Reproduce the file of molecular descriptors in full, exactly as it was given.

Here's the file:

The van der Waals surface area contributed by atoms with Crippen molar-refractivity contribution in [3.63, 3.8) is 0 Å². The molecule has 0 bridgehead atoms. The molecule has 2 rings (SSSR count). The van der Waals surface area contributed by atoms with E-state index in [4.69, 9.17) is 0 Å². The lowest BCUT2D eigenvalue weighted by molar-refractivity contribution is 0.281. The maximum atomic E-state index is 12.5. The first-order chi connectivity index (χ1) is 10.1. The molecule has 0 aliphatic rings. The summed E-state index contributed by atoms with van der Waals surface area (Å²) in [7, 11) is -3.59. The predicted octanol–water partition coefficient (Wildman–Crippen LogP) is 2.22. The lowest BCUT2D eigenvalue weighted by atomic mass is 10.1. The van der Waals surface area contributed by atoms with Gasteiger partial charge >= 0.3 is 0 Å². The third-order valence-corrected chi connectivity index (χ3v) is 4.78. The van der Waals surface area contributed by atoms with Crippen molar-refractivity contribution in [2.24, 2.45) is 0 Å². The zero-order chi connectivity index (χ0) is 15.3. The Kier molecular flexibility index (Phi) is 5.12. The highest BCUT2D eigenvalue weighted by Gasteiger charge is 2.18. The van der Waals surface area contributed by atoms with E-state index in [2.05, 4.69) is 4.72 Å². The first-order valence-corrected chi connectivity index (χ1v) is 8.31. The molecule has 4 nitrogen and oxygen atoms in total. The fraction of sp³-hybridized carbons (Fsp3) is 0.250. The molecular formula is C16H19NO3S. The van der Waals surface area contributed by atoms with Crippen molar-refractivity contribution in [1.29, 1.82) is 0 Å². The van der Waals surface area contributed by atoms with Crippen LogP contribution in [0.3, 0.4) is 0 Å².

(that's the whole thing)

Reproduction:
The van der Waals surface area contributed by atoms with Crippen molar-refractivity contribution in [3.63, 3.8) is 0 Å². The molecule has 0 bridgehead atoms. The molecule has 2 rings (SSSR count). The van der Waals surface area contributed by atoms with E-state index in [4.69, 9.17) is 0 Å². The lowest BCUT2D eigenvalue weighted by molar-refractivity contribution is 0.281. The maximum atomic E-state index is 12.5. The first-order chi connectivity index (χ1) is 10.1. The molecule has 0 aliphatic rings. The summed E-state index contributed by atoms with van der Waals surface area (Å²) in [7, 11) is -3.59. The predicted octanol–water partition coefficient (Wildman–Crippen LogP) is 2.22. The lowest BCUT2D eigenvalue weighted by atomic mass is 10.1. The van der Waals surface area contributed by atoms with Gasteiger partial charge >= 0.3 is 0 Å². The third-order valence-corrected chi connectivity index (χ3v) is 4.78. The van der Waals surface area contributed by atoms with Crippen molar-refractivity contribution in [2.24, 2.45) is 0 Å². The zero-order chi connectivity index (χ0) is 15.3. The Kier molecular flexibility index (Phi) is 5.12. The highest BCUT2D eigenvalue weighted by Gasteiger charge is 2.18. The van der Waals surface area contributed by atoms with E-state index in [2.05, 4.69) is 4.72 Å². The first-order valence-corrected chi connectivity index (χ1v) is 8.31. The molecule has 4 nitrogen and oxygen atoms in total. The fraction of sp³-hybridized carbons (Fsp3) is 0.250. The molecular formula is C16H19NO3S. The van der Waals surface area contributed by atoms with Crippen molar-refractivity contribution in [1.29, 1.82) is 0 Å². The van der Waals surface area contributed by atoms with Crippen LogP contribution in [0.3, 0.4) is 0 Å².